Acorn Birmingham Co-chair Kay said: “Private companies are only focused on profit. They are taking buses off routes and this is forcing people to look at alternative travel, to stand for large amounts of time, to wait around and then they are not even certain they will get on the bus because of the large queues.
“After speaking with residents in [Shard End] over the weekend people in our communities are unhappy with the way the service is running and are in agreement that bus franchising will be for the best. There needs to be a system which meets the needs of the passengers and the community and franchising the buses will do that.”
What have West Midlands bus companies said about proposals to bring buses under public control?
West Midlands bus companies have spoken out about the possibility of being brought under public control amid growing frustration with cuts and delays. In late 2022 the WMCA entered into a ‘partnership’ with operators in efforts to improve the beleaguered services but a potential next step is ‘bus franchising’.
Different to full public ownership, franchising would see the West Midlands Combined Authority (WMCA) – where Transport for West Midlands (TfWM) sits – decide routes, fares and other key aspects of delivery.
Private bus operators, like National Express, would bid to run the WMCA’s services and have to comply with its requirements, facing penalties where failures occur. Campaigners in the region are in favour of the move, as is Birmingham City Council which voted to call for the WMCA to franchise “as soon as possible” at full council.
This happened in 2022 in Greater Manchester after Mayor Andy Burnham decided to franchise. Companies Rotala and Stagecoach challenged his decision, losing their case. Rotala (which owns Diamond Buses) chose to appeal this decision but lost and Travel for Greater Manchester’s bus network will launch in September. So what do bus companies in the West Midlands say?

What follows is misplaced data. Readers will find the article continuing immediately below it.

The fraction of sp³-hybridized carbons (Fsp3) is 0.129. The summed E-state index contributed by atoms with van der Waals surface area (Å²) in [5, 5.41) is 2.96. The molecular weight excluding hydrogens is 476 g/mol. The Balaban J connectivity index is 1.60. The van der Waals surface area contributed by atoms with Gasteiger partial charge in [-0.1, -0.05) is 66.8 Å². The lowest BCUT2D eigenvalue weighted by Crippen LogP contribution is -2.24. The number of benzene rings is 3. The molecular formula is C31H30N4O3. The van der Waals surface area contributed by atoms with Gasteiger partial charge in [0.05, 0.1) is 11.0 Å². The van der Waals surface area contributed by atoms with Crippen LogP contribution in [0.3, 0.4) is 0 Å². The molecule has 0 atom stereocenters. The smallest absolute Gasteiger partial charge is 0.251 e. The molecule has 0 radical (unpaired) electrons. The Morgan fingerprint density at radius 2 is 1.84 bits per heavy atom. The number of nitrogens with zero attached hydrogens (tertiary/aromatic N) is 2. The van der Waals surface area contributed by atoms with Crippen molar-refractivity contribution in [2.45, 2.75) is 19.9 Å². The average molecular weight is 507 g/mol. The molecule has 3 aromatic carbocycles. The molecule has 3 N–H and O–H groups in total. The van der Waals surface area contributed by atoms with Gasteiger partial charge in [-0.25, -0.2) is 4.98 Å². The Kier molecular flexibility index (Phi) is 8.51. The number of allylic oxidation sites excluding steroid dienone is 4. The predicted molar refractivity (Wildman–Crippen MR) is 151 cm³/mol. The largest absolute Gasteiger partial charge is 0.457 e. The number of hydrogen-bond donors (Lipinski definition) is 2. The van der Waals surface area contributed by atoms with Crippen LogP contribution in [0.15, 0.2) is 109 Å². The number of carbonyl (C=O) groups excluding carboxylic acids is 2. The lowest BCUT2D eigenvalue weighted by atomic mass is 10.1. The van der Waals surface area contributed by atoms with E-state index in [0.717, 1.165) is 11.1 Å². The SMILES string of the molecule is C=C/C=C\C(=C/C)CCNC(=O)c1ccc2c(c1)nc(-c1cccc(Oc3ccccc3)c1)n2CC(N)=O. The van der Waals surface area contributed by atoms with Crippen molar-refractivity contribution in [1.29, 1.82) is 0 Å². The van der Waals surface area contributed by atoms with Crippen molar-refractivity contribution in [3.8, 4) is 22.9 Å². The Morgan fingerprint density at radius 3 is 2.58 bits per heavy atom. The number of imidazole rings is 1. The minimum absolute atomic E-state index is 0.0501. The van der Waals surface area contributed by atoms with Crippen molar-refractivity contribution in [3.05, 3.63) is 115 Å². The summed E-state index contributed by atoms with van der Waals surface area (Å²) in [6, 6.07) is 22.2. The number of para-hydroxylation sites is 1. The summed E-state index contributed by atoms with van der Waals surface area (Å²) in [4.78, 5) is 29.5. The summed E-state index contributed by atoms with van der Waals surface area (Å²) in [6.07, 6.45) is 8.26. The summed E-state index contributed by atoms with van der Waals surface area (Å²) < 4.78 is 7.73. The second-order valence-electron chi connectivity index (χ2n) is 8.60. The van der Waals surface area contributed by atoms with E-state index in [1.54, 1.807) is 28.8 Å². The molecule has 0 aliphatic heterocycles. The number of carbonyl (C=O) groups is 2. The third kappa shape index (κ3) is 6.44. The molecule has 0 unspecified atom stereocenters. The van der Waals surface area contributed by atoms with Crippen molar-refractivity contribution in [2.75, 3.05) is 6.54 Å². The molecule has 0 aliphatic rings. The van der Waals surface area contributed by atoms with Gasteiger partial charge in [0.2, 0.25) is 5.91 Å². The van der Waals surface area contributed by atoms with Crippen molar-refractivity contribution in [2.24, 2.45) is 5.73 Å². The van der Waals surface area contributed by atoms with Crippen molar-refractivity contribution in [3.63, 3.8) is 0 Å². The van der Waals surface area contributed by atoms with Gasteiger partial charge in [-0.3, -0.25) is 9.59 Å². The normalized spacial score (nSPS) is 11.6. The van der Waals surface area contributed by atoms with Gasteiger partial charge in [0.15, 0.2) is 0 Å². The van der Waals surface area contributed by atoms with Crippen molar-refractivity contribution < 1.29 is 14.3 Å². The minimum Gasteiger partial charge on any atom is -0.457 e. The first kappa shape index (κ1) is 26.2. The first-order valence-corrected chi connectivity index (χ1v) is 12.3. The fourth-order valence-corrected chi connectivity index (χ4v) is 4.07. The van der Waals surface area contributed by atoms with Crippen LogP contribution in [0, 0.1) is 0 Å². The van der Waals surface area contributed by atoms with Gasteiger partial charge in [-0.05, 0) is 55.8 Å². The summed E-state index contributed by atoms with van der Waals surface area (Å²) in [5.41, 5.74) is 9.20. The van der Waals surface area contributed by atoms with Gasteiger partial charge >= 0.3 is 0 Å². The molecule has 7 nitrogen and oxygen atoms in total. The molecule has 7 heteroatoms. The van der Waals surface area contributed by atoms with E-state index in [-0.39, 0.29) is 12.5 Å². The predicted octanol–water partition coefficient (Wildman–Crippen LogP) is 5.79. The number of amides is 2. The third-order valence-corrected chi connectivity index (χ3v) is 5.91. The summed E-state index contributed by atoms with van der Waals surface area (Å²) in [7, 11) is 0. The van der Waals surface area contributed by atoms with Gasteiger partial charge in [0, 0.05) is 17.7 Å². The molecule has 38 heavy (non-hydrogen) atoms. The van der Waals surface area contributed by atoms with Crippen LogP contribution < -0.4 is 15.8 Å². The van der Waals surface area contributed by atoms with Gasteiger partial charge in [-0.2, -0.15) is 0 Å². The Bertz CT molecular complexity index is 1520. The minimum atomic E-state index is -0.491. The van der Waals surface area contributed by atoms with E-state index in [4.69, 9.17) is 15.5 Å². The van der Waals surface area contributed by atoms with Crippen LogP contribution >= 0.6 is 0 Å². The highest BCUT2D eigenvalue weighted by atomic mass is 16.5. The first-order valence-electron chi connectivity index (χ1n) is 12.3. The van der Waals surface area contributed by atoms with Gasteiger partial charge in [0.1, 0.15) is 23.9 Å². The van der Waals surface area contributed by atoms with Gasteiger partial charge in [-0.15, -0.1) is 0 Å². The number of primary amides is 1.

National Express West Midlands
The company running the most services in the region by far is National Express West Midlands which operates 93% of buses. A spokesperson for the company said: “We share TfWM’s goal of a seamless, integrated transport network that serves customers and communities across our region. We will continue to work in partnership to provide efficient and great value bus services.”
A spokesperson for Rotala said the company was “open minded” and “recognised the merits of both systems”. They added: “Historically we have preferred a more commercial model, due to the benefits it brings to investing in the business, both people and assets. That being said, we recognise that any model needs to work for all parties.”
The spokesperson explained the company had chosen to review the Manchester combined authority’s decision to go public because it felt the public body’s financial assessments did not accurately reflect what they expected would happen.
They continued: “Since then, the [Department for Transport] has granted [Transport for Greater Manchester/ Greater Manchester Combined Authority] greater funding as all parties have recognised there is a material substantial shortfall. Therefore our analysis was correct despite being right, and still losing the [case]. It is difficult to see based upon our experience why we would ever appeal another decision.”
“Bus services bring great value to the West Midlands region and as an operator we know how important it is for bus services to be reliable and offer good value for money to our customers. TfWM and operators, including Stagecoach, already have an established enhanced partnership in place across the West Midlands that has already seen many improvements and benefits delivered for bus users.
“Work is continuing within that partnership to deliver on other objectives to deliver further improvements to make buses more reliable, easier to use and offer better value for money as there is a shared objective for the delivery of better bus services.
“Franchising of bus services does not in itself solve the frustrations of bus passengers such as late arriving buses, missed connections or anti-social behaviour on the network, which in many cases result from incidents and events outside the control of the operator.
“This is why we believe that continuing to work in partnership where there are shared ambitions and incentives will ultimately deliver more for bus users. This needs to be supported with a long-term vision and funding package and we look forward to continuing to work with TfWM, WMCA, national government and other operators in the partnership.
“However, we recognise and respect the right of local authorities to identify the best regulatory framework for their region. Whether through our preferred model of partnership or franchising we will continue to support WMCA in delivering bus services in the West Midlands.”